Seriously though, I feel ya.

Some of your remarks, especially toward the end, sound like you have been reading Colossians Remixed. We are fat and lazy and rich living off of poor people around the globe, and we are culturally addicted to this lifestyle.

-And... for me, the term "Revival" suggests a return to a state of "vival" as though we were previously there and somehow got sidetracked or backslid. But I am not at all convinced that our nation ever was so "vival", or that we can be revived to a state where God was previously happy with us. Our heritage has been priviledged from the start. We ran out the indians and enslaved the Africans to suite us from the beginning. So we should cut the civil religion while we are at it.

Good thought provoking stuff again. Keep it up.

Many blessings....

Mike Exum said...

I did not say it before but...

...and another thing, that kind of emotional ploy such as you describe seems deeply manipulative to me. If someone sees it differently, I'd sure be interested in hearing their reasons.

Actually, I have been to such "revival" meetings and have sat thru such alter calls. I felt manipulated myself. However, I have escorted others to the front where the pastor prayed for them, I never made such a response myself. I have worked not to show resentment for it, but I sure felt manipulated.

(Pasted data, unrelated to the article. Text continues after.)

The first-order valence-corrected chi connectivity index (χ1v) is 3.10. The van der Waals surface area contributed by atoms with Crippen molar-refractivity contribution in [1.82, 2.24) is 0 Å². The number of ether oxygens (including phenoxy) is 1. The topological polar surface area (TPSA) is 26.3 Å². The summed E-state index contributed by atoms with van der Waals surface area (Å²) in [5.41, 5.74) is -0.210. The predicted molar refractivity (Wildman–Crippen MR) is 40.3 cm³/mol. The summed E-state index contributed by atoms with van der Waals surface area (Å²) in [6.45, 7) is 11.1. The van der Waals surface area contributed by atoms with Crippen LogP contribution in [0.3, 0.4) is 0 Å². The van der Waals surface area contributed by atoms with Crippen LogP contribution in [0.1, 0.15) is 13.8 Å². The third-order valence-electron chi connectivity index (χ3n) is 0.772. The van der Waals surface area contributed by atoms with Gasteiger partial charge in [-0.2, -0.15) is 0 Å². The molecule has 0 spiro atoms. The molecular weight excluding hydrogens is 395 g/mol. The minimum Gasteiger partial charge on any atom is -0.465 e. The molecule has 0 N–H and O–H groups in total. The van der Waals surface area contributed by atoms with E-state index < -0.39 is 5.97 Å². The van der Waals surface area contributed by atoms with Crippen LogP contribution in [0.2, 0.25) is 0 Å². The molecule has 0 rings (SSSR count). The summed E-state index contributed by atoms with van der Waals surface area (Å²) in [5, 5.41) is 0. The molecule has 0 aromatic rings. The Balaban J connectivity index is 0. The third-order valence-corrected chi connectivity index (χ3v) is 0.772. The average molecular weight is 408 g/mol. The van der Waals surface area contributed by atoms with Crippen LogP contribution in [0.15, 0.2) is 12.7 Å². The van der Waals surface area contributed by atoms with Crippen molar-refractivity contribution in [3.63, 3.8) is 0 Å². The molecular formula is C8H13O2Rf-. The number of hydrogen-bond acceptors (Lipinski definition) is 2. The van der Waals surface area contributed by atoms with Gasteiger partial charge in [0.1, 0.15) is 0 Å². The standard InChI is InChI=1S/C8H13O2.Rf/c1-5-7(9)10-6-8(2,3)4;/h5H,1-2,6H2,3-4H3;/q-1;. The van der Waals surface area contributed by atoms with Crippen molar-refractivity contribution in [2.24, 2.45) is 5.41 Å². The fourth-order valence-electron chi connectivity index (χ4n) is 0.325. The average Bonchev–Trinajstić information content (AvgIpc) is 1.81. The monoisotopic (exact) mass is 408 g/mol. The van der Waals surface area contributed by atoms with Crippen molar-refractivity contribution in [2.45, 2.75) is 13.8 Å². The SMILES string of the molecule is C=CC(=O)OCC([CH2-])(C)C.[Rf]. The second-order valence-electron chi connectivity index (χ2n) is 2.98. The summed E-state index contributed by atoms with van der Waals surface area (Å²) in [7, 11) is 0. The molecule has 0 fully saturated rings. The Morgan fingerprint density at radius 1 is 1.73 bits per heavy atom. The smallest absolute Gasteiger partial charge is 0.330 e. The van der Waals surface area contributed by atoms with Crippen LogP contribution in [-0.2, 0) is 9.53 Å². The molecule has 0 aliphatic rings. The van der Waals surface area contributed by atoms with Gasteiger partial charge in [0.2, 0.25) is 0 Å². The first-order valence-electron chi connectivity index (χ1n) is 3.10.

Just another thought...

blessings....

Ashley said...

Amazing post Wes!!!

Hurricane Willie Peppers said...

Great post. Wonderful thoughts.

When I plug your thoughts into the picture I am working with, I think your final remark about "following Jesus means taking up your cross" has to do with bearing the image of God.

Recall that in the Gospel of Mark, only one mortal recognizes Jesus as "Son of God". The author, the voice from the heavens, and demons all recognize him, but no one else. Not his family, not the crowds, and not even his disciples. He asks them, who do the people say that I am? (chp 8) and, like King Herod, the disciples say a prophet, Elijah or Christ. And let's not be confused here by Peter's confession that he is the Christ, for that meant "anointed one" or "king" but it did not have the connotation that "Son of God" carries in a Markan sense. Matthew's account has Peter offer that recognition, but Mark's Peter does not!

So, the only mortal to "get it" is the Roman soldier in chapter 15, and he only recognizes Jesus as the "Son of God" as he is hanging on the cross giving up his last breath. I am suggesting that is because it is precisely at that point that Jesus most fully and completely bears the image of God. It also happens at the point when the pneuma (the breath, wind, spirit) comes out of him. Now recall that in Gen 2:7, God formed the man in the dust and blew the spirit, wind, breath into him and then he became a human image bearer. This is no Markan coincidence.

Image bearing makes the world right. It is what we were designed for. So, you are right to suggest that the answer is to follow Jesus and pick up the cross, but I am unpacking that a bit (as it fits in the picture I am developing elsewhere), and thus finding real power to rule the world in the image of God. His mere image changes everything, and we are called to bear it. And while that is most potently revealed on the cross, it also, actually, can and is revealed in the pew as well. Worship as image bearing/glory reflecting is part of making the world right. It is not nothing.

Shalom....